I have created a space there called JET, which will become the primary Sun location for all information relating to the Jumpstart Enterprise Toolkit.

Have a look: Jet wiki


Wednesday Aug 01, 2007

Home Server tweaking

I've been working on my home server again (remember.. the Ultra40 I won at CEC last year) . I've been lazy for the past few months, and been stuck at Nevada Build 63 for a while. While I've been live-upgrading my laptop with every Nevada release, I kept on finding really good excuses to NOT upgrade my home server.

The main issue is that it actually does real work. It's my home DHCP, SMTP, Samba, Web, Jumpstart, (and JET development) and print server. The household tends to notice when it's down. (especially since all the home directories are mounted off it, which means that everything stops when its down. We get real tears in our house when people can't do their homework!)

The fact that I use Live Upgrade means that downtime is usually just a reboot. Chris Gerhard, who has a similar home set up upgraded before me and found a samba problem, which caused me to delay upgrading until I knew it had been fixed, then we had a minor problem with gnome-terminal character corruption, finally, gaim was replaced by pidgin, and in doing so, support for one of the IM protocols was kind of accidentally broken.

I don't have a problem being on the bleeding edge on my laptop, cos I can work around most of the issues, especially since I do most of my work on my home server.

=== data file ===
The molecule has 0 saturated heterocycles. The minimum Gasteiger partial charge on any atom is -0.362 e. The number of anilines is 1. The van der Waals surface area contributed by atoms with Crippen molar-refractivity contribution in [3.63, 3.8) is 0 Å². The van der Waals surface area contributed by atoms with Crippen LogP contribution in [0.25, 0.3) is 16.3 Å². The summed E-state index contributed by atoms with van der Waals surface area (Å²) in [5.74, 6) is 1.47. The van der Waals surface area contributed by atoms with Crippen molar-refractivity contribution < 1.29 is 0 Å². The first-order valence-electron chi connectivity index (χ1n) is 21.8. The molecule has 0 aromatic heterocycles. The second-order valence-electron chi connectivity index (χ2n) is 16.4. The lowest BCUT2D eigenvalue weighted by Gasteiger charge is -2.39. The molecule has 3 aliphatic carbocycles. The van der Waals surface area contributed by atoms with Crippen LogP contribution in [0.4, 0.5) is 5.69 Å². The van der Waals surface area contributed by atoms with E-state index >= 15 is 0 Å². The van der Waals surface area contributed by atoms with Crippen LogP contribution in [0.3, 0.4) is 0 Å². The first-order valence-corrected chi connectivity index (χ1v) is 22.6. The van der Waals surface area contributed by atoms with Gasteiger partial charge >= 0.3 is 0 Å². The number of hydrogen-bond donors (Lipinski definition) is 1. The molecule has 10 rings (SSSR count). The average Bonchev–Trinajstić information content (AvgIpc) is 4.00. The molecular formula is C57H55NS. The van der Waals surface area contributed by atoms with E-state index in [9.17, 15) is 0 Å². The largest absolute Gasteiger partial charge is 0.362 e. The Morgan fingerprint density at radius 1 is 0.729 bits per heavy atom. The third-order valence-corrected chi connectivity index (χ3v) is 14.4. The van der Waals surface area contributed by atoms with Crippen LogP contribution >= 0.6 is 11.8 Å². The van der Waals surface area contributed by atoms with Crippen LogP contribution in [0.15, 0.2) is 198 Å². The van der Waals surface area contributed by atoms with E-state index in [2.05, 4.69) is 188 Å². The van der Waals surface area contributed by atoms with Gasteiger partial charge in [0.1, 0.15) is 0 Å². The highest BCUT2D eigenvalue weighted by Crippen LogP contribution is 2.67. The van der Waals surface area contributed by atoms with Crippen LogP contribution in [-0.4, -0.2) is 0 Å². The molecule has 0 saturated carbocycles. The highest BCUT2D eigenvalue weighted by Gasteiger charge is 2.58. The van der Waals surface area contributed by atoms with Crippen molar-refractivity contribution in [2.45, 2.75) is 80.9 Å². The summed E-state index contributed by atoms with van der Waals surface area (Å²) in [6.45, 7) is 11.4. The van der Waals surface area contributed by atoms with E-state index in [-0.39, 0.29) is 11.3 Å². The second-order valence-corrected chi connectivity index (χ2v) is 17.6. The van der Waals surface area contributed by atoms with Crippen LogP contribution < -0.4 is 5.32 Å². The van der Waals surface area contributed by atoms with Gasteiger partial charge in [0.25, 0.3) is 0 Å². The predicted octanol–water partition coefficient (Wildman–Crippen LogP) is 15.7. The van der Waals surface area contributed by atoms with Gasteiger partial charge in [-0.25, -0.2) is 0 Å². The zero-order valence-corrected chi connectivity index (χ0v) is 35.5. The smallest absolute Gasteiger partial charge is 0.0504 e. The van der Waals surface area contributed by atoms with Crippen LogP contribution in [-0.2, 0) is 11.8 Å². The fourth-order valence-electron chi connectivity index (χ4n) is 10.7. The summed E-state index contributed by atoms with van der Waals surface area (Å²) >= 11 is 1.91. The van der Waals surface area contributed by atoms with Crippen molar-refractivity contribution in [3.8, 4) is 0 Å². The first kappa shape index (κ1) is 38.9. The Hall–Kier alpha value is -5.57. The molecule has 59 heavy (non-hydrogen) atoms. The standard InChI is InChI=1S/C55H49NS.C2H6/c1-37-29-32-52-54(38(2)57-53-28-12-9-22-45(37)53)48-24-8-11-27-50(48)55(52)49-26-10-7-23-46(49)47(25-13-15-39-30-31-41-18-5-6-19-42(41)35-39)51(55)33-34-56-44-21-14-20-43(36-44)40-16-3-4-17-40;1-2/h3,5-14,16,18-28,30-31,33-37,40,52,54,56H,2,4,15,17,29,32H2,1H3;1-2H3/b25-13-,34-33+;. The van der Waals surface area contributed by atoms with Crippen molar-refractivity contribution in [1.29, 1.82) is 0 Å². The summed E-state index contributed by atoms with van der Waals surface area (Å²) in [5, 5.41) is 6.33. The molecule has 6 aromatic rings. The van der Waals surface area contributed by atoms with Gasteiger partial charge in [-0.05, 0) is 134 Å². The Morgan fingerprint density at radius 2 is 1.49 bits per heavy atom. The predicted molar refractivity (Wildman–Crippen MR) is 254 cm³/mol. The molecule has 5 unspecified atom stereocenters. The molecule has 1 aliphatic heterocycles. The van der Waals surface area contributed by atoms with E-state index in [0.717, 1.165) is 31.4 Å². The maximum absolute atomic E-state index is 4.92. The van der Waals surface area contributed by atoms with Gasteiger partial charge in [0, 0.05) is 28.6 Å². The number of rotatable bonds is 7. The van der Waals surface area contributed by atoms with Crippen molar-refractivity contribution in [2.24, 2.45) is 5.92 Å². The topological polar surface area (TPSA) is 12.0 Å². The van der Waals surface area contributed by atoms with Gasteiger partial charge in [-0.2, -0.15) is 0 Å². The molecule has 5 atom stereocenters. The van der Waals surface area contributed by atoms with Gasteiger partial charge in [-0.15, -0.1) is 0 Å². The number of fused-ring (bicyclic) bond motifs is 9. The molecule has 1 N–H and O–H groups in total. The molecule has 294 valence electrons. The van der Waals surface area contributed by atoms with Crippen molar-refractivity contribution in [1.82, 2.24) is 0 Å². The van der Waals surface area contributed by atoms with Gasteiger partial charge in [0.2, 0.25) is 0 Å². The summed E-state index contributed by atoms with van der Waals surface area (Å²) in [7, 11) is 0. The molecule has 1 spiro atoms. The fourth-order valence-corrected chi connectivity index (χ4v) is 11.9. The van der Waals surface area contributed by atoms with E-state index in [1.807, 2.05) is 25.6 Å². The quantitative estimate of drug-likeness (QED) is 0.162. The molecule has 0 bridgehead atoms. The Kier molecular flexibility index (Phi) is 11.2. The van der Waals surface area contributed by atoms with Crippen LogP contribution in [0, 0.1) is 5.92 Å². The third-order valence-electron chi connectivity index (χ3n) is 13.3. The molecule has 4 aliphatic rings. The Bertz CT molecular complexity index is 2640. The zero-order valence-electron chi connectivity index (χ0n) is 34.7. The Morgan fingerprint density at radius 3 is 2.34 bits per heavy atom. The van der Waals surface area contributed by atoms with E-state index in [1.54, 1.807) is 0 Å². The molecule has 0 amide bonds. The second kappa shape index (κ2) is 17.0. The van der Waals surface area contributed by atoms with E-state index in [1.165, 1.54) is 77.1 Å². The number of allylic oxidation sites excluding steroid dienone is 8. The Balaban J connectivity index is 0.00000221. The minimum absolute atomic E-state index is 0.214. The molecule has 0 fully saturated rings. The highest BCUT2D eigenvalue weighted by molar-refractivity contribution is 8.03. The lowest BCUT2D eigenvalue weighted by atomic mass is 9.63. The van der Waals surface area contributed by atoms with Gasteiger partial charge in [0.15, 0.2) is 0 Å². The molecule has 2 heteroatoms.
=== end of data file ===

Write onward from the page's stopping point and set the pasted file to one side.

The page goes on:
Anyway, the long and short of it was that I was just about to do some other work on my Ultra40, namely try and get apache with php working (among other things), and decided it would be prudent to upgrade to Nevada Build 69 before I did anything.... just to be sure.

Happy to report that it all went swimmingly (as usual), and downtime was in fact reduced to a single reboot, which them indoors didn't even notice.

One interesting point. On rebooting and starting gnome, it automatically detected my USB plugged in HP printer, and gave me a pretty little "Add Printer Queue" window which allowed me to add my printer. Unfortunately it didn't detect that I had already added it manually many months previously. I suppose one can expect that to happen as new features begin to overlap manual workarounds. I'm pretty sure that printing should just work straight out of the box on a fresh Build 69 install without any manual intervention.. but I'm not going to bother to try.